Do What You Can Do 5/9/19

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Senator Jeff Golden

 *  “I am only one, but still I am one. I cannot do everything, but still I can do something; And because I cannot do everything I will not refuse to do the something that I can do.”
 —Helen Keller

Welcome to our May 9 edition of Do What You Can Do.

Have you checked out Capitolizing? It's the weekly podcast where Senator Shemia Fagan and I answer two questions every week: What do we do here in the Capitol, and Why the hell should you care?

Find Capitolizing on iTunes and other podcast networks.

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What's Up

Sarah Settimo

Last week I had the pleasure of extending Senate courtesies to Sarah Settimo, a constituent and student at OSU. It was a pleasure to meet her and we wish her all the best on her future endeavors.

Student Success/New Tax Revenue:

I'm writing at the end of a couple of days that will make the highlights reel for this legislative session. We went to the Senate floor two separate times on Tuesday and on Wednesday to debate and vote on HB 3427, which would launch the comprehensive Student Success plan and fund it with a $1 billion/year corporate activities tax. The House passed it last week in a five-hour session by a 37-21 margin, one vote more than the 60% majority required to raise taxes.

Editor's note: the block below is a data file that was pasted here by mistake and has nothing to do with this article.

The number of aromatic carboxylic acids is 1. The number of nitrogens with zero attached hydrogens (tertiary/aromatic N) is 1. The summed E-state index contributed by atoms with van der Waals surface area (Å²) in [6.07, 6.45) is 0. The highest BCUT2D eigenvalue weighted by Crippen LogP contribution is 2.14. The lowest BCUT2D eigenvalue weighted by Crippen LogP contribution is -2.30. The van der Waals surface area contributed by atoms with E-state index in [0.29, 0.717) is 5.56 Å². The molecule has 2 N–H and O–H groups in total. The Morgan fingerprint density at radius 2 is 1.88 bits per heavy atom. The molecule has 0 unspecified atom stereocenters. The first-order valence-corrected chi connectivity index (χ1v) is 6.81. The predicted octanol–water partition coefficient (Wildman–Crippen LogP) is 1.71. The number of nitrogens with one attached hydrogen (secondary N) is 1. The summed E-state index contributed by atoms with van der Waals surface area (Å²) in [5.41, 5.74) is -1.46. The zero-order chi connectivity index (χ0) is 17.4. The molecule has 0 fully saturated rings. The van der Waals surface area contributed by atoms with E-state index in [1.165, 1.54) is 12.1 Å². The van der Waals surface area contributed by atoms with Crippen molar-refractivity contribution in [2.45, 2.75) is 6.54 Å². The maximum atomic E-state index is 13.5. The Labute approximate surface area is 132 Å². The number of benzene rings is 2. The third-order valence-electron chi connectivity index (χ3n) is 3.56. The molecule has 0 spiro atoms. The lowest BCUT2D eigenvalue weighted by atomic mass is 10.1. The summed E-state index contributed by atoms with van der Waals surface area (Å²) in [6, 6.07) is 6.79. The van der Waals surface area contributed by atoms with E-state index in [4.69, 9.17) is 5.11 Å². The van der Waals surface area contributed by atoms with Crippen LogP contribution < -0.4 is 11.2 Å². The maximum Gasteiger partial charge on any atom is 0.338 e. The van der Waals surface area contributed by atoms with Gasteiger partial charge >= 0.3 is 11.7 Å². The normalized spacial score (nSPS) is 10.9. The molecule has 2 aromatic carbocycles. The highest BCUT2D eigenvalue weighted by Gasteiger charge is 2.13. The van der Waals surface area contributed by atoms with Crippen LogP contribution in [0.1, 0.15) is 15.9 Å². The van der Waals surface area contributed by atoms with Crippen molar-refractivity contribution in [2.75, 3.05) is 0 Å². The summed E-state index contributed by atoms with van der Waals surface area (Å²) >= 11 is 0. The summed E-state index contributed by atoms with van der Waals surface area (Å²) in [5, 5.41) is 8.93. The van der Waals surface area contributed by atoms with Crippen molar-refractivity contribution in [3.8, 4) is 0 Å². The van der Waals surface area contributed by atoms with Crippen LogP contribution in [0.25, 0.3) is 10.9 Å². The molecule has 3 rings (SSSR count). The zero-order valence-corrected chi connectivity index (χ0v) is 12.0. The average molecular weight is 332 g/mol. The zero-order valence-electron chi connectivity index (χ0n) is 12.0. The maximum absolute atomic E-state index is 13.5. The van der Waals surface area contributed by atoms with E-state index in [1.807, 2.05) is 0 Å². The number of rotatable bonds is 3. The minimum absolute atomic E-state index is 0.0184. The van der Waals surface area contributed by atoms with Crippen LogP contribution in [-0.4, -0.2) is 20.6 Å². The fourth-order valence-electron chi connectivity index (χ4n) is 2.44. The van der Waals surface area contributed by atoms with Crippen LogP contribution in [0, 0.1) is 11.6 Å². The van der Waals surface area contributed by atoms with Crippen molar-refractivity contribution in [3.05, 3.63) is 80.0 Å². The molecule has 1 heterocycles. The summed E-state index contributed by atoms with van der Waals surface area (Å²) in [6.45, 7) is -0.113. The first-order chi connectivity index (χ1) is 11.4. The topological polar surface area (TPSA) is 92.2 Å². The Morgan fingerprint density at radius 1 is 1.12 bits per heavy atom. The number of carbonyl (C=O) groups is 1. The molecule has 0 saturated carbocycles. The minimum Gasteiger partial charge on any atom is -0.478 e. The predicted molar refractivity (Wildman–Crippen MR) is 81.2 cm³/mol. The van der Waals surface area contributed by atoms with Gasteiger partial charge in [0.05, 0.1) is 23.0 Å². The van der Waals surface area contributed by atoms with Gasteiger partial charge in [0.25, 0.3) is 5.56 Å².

But on the Senate side, nothing happened. We need a 2/3 quorum on the Senate floor, twenty of the total thirty Senators, to do business. All twelve Republican Senators defied the "Call of the Senate," which legally requires them to come to the floor. Rumor has it they've crossed the river into Washington, out of reach of the Oregon State Police.

In their press releases Republican Senators insist they're taking the only steps they can to protect Oregonians, however temporarily, from unjust taxation. We say that's ignoring the real details in HB 3427 (featured in last week's newsletter). But some people see this shutdown their way more than ours. I just read this email from a woman from somewhere upstate:

"Here is what I sent to the Republicans, who are truly looking after the people of Oregon: How does one say thank you to true patriots? You are fighting for the freedom and liberty of the people of Oregon. I pledge to you my support and prayers. You have brought tears of joy and hope to my eyes.